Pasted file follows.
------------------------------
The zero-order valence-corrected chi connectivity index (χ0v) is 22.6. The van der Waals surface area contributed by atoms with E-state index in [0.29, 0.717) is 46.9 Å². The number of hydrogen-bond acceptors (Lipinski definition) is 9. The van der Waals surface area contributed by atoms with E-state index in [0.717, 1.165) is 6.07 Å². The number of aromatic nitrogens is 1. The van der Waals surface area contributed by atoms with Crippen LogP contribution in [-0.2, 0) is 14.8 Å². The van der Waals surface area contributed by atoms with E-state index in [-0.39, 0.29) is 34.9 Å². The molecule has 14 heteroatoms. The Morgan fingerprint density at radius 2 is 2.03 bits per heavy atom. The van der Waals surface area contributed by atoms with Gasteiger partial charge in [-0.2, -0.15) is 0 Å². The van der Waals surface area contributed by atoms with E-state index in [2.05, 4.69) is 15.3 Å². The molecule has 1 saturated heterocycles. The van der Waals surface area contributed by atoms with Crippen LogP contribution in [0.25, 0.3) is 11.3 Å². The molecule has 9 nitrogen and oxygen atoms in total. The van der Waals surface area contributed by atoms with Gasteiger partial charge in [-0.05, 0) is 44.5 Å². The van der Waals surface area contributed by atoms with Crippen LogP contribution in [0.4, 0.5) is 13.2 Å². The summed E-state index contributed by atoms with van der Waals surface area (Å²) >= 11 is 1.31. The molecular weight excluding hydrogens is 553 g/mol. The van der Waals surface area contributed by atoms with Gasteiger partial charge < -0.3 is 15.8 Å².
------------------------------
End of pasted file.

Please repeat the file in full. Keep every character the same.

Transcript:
The zero-order valence-corrected chi connectivity index (χ0v) is 22.6. The van der Waals surface area contributed by atoms with E-state index in [0.29, 0.717) is 46.9 Å². The number of hydrogen-bond acceptors (Lipinski definition) is 9. The van der Waals surface area contributed by atoms with E-state index in [0.717, 1.165) is 6.07 Å². The number of aromatic nitrogens is 1. The van der Waals surface area contributed by atoms with Crippen LogP contribution in [-0.2, 0) is 14.8 Å². The van der Waals surface area contributed by atoms with E-state index in [-0.39, 0.29) is 34.9 Å². The molecule has 14 heteroatoms. The Morgan fingerprint density at radius 2 is 2.03 bits per heavy atom. The van der Waals surface area contributed by atoms with Gasteiger partial charge in [-0.2, -0.15) is 0 Å². The van der Waals surface area contributed by atoms with E-state index in [2.05, 4.69) is 15.3 Å². The molecule has 1 saturated heterocycles. The van der Waals surface area contributed by atoms with Crippen LogP contribution in [0.25, 0.3) is 11.3 Å². The molecule has 9 nitrogen and oxygen atoms in total. The van der Waals surface area contributed by atoms with Gasteiger partial charge in [-0.05, 0) is 44.5 Å². The van der Waals surface area contributed by atoms with Crippen LogP contribution in [0.4, 0.5) is 13.2 Å². The summed E-state index contributed by atoms with van der Waals surface area (Å²) >= 11 is 1.31. The molecular weight excluding hydrogens is 553 g/mol. The van der Waals surface area contributed by atoms with Gasteiger partial charge < -0.3 is 15.8 Å².